Apprenticeships

Providers wanted for ‘portable’ apprenticeships pilot

Apprentices will have multiple employers under the new 'flexi-jobs' programme.

Apprentices will have multiple employers under the new 'flexi-jobs' programme.



Up to 2,000 apprentices are to be recruited to an 18-month long pilot of flexi-job apprenticeships. 

The Education and Skills Funding Agency (ESFA) has said today that they are looking for 40 training providers to take part in the pilot, which could also involve thousands of employers.

Boris Johnson first revealed the government’s intention for “portable” apprenticeships in a speech on skills reforms at Exeter College in September 2020. He said: “Suppose you are in a small start-up making videos for Youtube, and the project ends – so you’ve got to move to another such small company. Under our plans, you will be able to take that apprenticeship to your new employer and it won’t die with the end of the contract.”

Policymakers hope that the flexi-job model will enable more people to do apprenticeships in industries which typically employ people on shorter term contracts, or where self-employment is common. The apprenticeship standards chosen for this pilot all fall within the creative, digital and construction industries (full list below). 

The pilot will start this April and will run until run until December 2023. There will be a review point in January 2023 where, if the pilot is proving successful, more standards will be added. 

Apprentices recruited on the pilot will, with the help of their provider, be responsible for sourcing employment contracts of at least three months, up to the minimum set duration of their standard. 

For example, a flexi-job apprentice on the ‘software developer’ standard could in theory have eight employers over the course of their 24 month apprenticeship. 

If an apprentice is between jobs for longer than 30 days, they will be placed on a break in learning, which remain unfunded. Only the time spent in employment will count towards the duration of the apprenticeship.

Members of the leadership team* of the National Society of Apprentices (NSoA), who are apprentices themselves, warned that not giving providers taking part in the pilot more funding was a “tall ask… what do they cut, compared to someone who stays with a single employer?” they said.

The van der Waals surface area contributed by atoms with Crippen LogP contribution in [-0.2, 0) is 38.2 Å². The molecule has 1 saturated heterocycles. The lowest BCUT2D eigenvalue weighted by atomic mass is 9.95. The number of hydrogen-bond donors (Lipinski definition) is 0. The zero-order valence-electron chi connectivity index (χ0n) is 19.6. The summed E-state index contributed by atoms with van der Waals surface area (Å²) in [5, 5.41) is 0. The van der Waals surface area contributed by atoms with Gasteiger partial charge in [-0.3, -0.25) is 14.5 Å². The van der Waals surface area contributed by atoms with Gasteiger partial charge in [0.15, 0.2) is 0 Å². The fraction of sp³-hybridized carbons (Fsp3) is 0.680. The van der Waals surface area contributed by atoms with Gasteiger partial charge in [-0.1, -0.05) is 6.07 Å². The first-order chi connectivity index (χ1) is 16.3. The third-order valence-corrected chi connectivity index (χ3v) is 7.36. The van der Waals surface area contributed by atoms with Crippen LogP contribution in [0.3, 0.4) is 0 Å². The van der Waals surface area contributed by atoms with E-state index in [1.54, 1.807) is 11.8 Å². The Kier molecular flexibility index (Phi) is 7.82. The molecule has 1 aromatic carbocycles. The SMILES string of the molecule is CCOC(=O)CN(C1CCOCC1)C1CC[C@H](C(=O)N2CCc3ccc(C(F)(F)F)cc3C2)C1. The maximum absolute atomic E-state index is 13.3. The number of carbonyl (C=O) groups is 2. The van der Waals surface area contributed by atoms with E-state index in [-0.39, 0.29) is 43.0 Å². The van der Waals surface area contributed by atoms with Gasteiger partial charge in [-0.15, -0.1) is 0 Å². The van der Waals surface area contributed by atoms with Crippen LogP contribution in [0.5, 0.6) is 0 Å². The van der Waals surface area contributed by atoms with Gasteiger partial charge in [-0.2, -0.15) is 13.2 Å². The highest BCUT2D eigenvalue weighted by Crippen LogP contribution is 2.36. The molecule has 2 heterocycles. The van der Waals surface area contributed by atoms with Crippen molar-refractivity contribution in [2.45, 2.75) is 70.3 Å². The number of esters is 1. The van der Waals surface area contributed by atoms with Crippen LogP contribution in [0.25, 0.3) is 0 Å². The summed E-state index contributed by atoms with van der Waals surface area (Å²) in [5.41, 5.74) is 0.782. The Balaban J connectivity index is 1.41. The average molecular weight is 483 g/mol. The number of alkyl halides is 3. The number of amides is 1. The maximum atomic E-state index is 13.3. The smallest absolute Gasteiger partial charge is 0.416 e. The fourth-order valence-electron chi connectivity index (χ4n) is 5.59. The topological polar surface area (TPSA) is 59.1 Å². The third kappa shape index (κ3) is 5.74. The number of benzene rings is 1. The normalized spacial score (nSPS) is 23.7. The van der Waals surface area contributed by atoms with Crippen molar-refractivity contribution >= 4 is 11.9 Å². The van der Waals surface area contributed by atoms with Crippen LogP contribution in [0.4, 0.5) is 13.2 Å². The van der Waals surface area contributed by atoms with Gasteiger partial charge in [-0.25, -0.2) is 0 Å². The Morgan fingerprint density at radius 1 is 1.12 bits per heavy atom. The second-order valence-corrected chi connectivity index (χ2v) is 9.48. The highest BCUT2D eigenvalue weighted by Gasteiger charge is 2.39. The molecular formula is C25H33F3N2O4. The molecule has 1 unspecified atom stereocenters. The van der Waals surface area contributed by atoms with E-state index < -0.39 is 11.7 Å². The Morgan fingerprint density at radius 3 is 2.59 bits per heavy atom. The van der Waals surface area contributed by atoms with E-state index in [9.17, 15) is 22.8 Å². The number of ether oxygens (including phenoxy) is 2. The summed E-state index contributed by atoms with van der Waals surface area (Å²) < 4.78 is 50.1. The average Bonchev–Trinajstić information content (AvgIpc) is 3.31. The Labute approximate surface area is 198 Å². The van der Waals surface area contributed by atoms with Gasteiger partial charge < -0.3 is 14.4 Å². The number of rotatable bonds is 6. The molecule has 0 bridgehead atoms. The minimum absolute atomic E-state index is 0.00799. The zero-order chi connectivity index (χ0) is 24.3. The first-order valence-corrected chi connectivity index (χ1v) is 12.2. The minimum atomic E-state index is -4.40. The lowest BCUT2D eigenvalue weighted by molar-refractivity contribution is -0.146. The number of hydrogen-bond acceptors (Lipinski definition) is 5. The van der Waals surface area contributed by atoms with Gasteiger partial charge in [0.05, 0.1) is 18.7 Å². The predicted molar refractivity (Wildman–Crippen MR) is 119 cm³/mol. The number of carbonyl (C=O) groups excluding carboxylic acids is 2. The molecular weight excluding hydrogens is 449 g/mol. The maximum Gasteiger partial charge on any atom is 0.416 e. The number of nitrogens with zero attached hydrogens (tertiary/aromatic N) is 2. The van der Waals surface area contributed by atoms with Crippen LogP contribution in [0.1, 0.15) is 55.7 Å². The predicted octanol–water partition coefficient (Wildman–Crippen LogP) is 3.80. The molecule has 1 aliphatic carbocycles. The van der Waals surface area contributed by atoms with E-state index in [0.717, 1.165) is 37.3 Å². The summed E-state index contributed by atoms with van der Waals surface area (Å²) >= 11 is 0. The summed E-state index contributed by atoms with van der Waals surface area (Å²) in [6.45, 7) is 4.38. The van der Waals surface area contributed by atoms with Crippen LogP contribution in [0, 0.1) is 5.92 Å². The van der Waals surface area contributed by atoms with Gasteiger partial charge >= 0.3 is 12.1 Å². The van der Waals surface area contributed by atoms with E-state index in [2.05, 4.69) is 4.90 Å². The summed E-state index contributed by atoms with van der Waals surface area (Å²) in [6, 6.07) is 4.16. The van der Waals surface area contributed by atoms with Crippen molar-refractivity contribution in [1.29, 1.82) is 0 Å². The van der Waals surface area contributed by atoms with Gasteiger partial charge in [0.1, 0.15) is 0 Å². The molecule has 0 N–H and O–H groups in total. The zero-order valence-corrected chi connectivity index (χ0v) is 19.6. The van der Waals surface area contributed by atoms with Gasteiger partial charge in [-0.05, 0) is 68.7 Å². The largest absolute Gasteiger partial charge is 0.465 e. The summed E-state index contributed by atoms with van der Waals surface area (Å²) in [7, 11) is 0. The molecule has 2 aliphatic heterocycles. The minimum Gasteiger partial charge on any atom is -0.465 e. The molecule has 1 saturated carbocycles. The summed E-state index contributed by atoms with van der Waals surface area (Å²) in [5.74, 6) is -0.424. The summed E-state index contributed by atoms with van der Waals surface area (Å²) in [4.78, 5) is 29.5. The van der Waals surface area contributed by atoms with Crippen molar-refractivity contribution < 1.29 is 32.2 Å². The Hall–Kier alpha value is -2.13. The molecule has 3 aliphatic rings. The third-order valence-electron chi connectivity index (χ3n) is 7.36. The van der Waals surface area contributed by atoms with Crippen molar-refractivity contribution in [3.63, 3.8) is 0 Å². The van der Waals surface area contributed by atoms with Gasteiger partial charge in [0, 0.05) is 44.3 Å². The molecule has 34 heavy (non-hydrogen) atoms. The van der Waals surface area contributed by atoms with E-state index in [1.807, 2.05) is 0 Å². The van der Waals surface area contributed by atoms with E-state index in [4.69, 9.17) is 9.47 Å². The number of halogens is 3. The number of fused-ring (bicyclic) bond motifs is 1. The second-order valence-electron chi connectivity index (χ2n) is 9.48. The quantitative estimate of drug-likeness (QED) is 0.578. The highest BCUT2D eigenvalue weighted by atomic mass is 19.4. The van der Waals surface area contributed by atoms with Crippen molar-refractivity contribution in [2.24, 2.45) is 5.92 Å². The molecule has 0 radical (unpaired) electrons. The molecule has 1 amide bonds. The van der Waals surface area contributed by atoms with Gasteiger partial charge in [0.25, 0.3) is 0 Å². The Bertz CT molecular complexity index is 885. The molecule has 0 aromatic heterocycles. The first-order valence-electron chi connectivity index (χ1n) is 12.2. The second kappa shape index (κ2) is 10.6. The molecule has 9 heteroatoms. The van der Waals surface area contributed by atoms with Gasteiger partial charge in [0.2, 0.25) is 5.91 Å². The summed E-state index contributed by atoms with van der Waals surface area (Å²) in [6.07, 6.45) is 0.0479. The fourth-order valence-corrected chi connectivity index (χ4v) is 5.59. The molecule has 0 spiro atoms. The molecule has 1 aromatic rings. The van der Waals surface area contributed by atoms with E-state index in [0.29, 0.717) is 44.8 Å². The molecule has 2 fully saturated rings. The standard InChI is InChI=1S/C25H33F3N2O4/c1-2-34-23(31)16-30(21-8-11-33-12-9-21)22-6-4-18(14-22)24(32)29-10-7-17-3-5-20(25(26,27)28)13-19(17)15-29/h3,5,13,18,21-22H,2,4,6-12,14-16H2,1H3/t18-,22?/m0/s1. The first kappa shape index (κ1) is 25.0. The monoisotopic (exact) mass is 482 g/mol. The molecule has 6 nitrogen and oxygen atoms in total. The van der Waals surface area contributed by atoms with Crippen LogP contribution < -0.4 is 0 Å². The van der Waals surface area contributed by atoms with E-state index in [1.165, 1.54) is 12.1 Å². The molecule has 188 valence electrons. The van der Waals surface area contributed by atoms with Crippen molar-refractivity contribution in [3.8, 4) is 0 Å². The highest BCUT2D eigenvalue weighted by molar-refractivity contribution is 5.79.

An apprenticeship with multiple employers comes with other risks, NSoA leaders told us. “It’s tough finding a good employer as an apprentice. If you’re jumping from employer to employer, how do you know? At least with an apprenticeship training agency (ATA) they get to build relationships with local employers over time, seeing who’s good and who to avoid. That responsibility must sit with the training provider, not the apprentice.

“We get one shot at our apprenticeship” they added. 

Training providers successfully recruited on to the pilot programme will not receive any extra funding, but will have a number of extra responsibilities. Providers will be required to conduct progress reviews and update training plans with the apprentice between each employer, process breaks in learning between employers (if the gap is over 30 days) and be responsible for recording off-the-job training hours with each employment contract. 

Expression of interest documents, seen by FE Week, stress that providers must be confident they can meet their starts targets and state that half of planned starts should begin within the first 6-9 months of the pilot.

The Association of Employment and Learning Providers (AELP) welcomed the pilot as a way to “address challenges in working patterns, which would otherwise prevent people in many industries from undertaking an apprenticeship”. 

AELP’s chief executive, Jane Hickie, told FE Week that one of the main issues that needed to be addressed in the pilot was the way providers are held to account because “the success rate methodology unfairly penalises providers when an apprentice changes employer with an employment gap of over 30 days. 

“Providers should also not face any additional administrative costs in delivering the programme,” Hickie said.

This pilot model, where apprentices find their own series of employers, is one of two delivery models for flexi-job apprenticeships. The other involves new ‘flexi-job apprenticeship agencies’ which will act as the employer and arrange placements with host businesses for the apprentice. A £7 million development fund was launched in August to set up these new agencies however DfE have missed their own deadline, December, to reveal the successful bidders.

Providers that are currently on the Register of Apprenticeship Training Providers have until January 28 to apply.

*The members of the National Society of Apprentices leadership team are Sarah Tatler, Annabel May, Simon Phip and Tony Scannell.

List of apprenticeship standards that are part of the flexi-job apprenticeships pilot.

Creative

Creative Venue Technician/Live Events Technician

Props Technician

Museums and Galleries Technician

Archaeological Technician

VFX artist or Technical Director

Junior VFX Artist

Camera Prep Technician

Broadcast and Media Systems Technician

Photographic Assistant

Cultural Heritage Conservation Technician

Junior Content Producer

Cultural Learning and Participation Officer

Digital

Game Programmer

Software Development Technician

Software Developer

DevOps Engineer

Construction

Advanced Carpentry and Joinery

Stonemason

Industrial Coatings Applicator

Smart Home Technician

Construction Site Supervisor

Bricklayer

Rail Infrastructure Operator



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